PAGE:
In reality, though, these potential risks from x-rays are extremely low—so low, in fact, dental professionals regard their use as altogether safe for children. Here's why.

The ALARA principle. Dentists and other healthcare providers perform x-ray diagnostics based on a principle known as ALARA (“As low as reasonably achievable”). This means dentists only utilize x-rays to gain the most diagnostic benefit at the lowest amounts of radiation exposure. As such, ALARA guides both the development of x-ray equipment and the protocols involved in using them.

Equipment advances. Today's x-ray devices are safer and more efficient, restricting x-ray emissions to a single beam without scattering radiation into the environment. A child's radiation exposure is further lowered with the use of digital x-rays, which produce images in less time than conventional film. Because of these and other advances, children are exposed to less radiation during x-rays than what they typically receive in a day from the outside environment.

Safe practices. Following the ALARA principle, dentists are quite conservative in their use of x-rays in children. The most common means of x-ray is the bitewing, which captures images primarily of the back teeth that are more prone to decay. Bitewings, which require a lower x-ray dosage than a full mouth x-ray, are usually spaced at least six months apart or longer depending on a child's risk for dental disease.

The efficiency of modern radiographic equipment coupled with their judicious use has drastically reduced the amount of x-ray radiation to which a child may be exposed, thus lowering their risk of future health issues. The benefit for saving a child's teeth from disease is well worth their use.

If you would like more information on x-ray safety, please contact us or schedule an appointment for a consultation. You can also learn more about this topic by reading the Dear Doctor magazine article “X-Ray Safety for Children.”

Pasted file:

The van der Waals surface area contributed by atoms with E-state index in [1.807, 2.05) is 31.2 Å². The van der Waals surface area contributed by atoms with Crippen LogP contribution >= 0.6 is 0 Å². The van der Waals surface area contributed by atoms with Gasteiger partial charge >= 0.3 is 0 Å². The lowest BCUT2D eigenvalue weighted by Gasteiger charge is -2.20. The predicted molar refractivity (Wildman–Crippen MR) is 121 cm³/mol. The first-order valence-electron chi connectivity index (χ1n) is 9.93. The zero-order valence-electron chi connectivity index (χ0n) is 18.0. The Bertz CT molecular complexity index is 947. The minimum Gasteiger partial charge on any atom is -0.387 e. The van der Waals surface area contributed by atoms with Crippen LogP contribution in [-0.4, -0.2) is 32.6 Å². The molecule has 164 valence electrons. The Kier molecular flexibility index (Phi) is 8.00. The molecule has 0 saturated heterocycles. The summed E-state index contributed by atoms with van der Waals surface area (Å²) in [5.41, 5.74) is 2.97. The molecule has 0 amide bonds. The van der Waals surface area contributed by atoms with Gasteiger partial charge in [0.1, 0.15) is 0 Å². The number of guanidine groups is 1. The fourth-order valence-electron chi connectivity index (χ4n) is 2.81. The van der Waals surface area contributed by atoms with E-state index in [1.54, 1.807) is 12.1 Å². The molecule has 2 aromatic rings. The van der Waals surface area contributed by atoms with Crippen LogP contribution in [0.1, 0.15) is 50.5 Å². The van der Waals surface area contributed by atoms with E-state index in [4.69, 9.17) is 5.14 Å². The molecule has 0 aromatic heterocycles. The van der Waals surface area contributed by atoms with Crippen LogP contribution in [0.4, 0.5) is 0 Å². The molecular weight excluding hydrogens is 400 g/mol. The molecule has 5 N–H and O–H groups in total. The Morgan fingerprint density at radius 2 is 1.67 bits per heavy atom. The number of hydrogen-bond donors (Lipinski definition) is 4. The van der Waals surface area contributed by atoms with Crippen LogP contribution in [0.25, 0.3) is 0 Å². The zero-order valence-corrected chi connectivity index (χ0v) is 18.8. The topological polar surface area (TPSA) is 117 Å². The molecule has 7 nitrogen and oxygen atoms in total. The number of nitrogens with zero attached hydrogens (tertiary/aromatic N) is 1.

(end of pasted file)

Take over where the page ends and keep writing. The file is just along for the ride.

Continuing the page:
By Craig S. Karriker, DMD, PA
May 31, 2021
Category: Dental Procedures
Tags: teeth whitening  
ExperienceAgaintheSmileofYourYouthThroughTeethWhitening

Picture yourself with a beautiful smile…what do you see? Besides straight and uniform teeth framed by the gums, you should also see one other thing indicative of a great smile—your teeth an attractive shade of translucent white.

But as you age your teeth can begin to dull as the enamel loses its translucency and the underlying dentin thickens and yellows. You no longer have the bright smile you once had in younger days.

But if the discoloration is mainly on the outer enamel, teeth whitening could be your answer for regaining your youthful smile. This is a procedure in which we apply a solution containing a bleaching agent (usually hydrogen peroxide) to your teeth. Aided by heat or light to activate it, the solution can temporarily whiten the enamel.

Teeth whitening isn't an exclusive treatment provided by a dentist—there are a number of retail products that enable you to bleach your teeth at home. But there are distinct advantages to having your teeth professionally whitened.